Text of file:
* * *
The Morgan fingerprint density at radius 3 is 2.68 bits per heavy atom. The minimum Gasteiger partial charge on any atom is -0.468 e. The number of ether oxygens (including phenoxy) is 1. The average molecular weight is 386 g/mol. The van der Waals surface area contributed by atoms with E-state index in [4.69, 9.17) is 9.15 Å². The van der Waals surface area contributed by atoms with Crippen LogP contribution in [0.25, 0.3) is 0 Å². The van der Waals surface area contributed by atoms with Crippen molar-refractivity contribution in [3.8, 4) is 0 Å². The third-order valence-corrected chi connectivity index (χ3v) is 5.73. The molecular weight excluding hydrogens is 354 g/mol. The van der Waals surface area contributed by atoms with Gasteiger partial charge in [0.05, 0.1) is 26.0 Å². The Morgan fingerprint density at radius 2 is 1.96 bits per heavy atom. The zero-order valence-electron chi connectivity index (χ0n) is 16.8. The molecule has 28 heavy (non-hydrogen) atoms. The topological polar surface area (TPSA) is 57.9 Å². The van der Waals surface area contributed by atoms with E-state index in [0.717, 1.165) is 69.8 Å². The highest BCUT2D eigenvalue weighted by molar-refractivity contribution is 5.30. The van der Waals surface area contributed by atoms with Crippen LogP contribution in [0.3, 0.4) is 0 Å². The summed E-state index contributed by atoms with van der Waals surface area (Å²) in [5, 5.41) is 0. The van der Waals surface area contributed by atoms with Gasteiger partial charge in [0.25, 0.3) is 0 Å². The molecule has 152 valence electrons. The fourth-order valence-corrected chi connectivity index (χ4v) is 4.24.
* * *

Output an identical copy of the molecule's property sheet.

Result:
The Morgan fingerprint density at radius 3 is 2.68 bits per heavy atom. The minimum Gasteiger partial charge on any atom is -0.468 e. The number of ether oxygens (including phenoxy) is 1. The average molecular weight is 386 g/mol. The van der Waals surface area contributed by atoms with E-state index in [4.69, 9.17) is 9.15 Å². The van der Waals surface area contributed by atoms with Crippen LogP contribution in [0.25, 0.3) is 0 Å². The van der Waals surface area contributed by atoms with Crippen molar-refractivity contribution in [3.8, 4) is 0 Å². The third-order valence-corrected chi connectivity index (χ3v) is 5.73. The molecular weight excluding hydrogens is 354 g/mol. The van der Waals surface area contributed by atoms with Gasteiger partial charge in [0.05, 0.1) is 26.0 Å². The Morgan fingerprint density at radius 2 is 1.96 bits per heavy atom. The zero-order valence-electron chi connectivity index (χ0n) is 16.8. The molecule has 28 heavy (non-hydrogen) atoms. The topological polar surface area (TPSA) is 57.9 Å². The van der Waals surface area contributed by atoms with E-state index in [0.717, 1.165) is 69.8 Å². The highest BCUT2D eigenvalue weighted by molar-refractivity contribution is 5.30. The van der Waals surface area contributed by atoms with Crippen LogP contribution in [0.3, 0.4) is 0 Å². The summed E-state index contributed by atoms with van der Waals surface area (Å²) in [5, 5.41) is 0. The van der Waals surface area contributed by atoms with Gasteiger partial charge in [0.25, 0.3) is 0 Å². The molecule has 152 valence electrons. The fourth-order valence-corrected chi connectivity index (χ4v) is 4.24.